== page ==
Chicken Egg Colors
While the colors are fun, I have other criteria that also must be met before I bring a certain breed into our flock. Since we live in Colorado, we have cold and snow that the birds need to endure well. We have children, so no mean chickens allowed. I bake, like, a lot. That means that size and quantity of eggs are also important factors for me. Dual-purpose (meat and egg) chickens are also a bonus, but not a deal-breaker for us.
All of these “needs” put together help me narrow down which breeds would fit best on our homestead. What works for us may not work for you. All that said, below is a list of the specific breeds we currently have in our flock of 49 chickens (47 laying, 2 roos) that give us this beautiful range of colors each day.
Eggs by Color
- Green/Olive: Americana, Sapphire Olive Egger™, Easter Egger
- Blue: Americana, Easter Egger
- Cream: Americana, Buff Orpington, Easter Egger
- Pink: Barred Plymouth Rock, Blue Plymouth Rock, New Hampshire
- Light Pink-Brown: Barred Plymouth Rock, Blue Plymouth Rock, New Hampshire, Sapphire Gem™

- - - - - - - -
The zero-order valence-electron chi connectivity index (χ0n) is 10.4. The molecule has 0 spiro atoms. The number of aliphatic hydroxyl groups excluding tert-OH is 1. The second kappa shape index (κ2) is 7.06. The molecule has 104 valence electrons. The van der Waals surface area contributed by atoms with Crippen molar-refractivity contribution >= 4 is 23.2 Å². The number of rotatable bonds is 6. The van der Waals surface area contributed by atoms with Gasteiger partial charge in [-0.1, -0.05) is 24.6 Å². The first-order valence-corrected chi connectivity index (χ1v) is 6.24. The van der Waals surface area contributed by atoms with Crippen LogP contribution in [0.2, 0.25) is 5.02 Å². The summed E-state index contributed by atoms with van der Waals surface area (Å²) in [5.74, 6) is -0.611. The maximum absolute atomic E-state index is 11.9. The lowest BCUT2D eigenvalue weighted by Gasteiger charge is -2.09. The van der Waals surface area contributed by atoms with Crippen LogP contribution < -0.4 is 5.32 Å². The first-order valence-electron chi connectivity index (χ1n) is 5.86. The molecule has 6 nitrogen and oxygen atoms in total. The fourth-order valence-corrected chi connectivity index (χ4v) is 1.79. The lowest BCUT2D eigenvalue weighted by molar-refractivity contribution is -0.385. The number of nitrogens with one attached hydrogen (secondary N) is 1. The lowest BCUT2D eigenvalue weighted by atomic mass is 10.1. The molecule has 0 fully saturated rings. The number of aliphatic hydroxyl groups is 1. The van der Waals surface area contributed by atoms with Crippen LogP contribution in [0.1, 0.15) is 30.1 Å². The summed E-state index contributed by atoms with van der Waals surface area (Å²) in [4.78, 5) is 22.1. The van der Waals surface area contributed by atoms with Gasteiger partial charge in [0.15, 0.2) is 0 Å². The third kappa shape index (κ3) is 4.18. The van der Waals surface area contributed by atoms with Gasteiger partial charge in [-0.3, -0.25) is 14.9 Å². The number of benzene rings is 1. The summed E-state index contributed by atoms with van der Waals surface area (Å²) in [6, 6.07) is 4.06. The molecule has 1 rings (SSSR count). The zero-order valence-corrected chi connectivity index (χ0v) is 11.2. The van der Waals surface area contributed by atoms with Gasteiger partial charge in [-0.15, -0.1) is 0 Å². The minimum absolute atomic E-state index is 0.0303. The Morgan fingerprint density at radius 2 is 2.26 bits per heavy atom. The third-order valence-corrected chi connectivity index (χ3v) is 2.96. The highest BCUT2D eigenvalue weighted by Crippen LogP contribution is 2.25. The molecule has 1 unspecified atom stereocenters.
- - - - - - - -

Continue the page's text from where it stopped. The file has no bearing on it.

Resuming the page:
- Light Yellow-Brown: Buff Orpington
- Light Brown: Delaware, Rhode Island Red, Sapphire Gem™
- Brown: Cinnamon Queen, Rhode Island Red
- Dark Brown: Cuckoo Marans
- Speckled Brown: Welsummer
The trademarked breeds listed above are sold by Hoover’s Hatchery. That is actually where we purchase all of our chicks. While we do have a local feed store that sells chicks, and I have purchased some from them in the past, I like to be able to choose exactly which breeds I want in our flock and it is not always a guarantee those breeds will be available locally.
For the first time, we have roosters in our flock and intend on utilizing them to raise our own chicks when we are ready to expand the flock, rather than purchasing chicks each year. I will still likely purchase some, depending on the results of raising our own chicks (I’m admittedly not too familiar with breeding and how to get the qualities I want in a chicken that way).
Now, on to egg size…
US Egg Size by Weight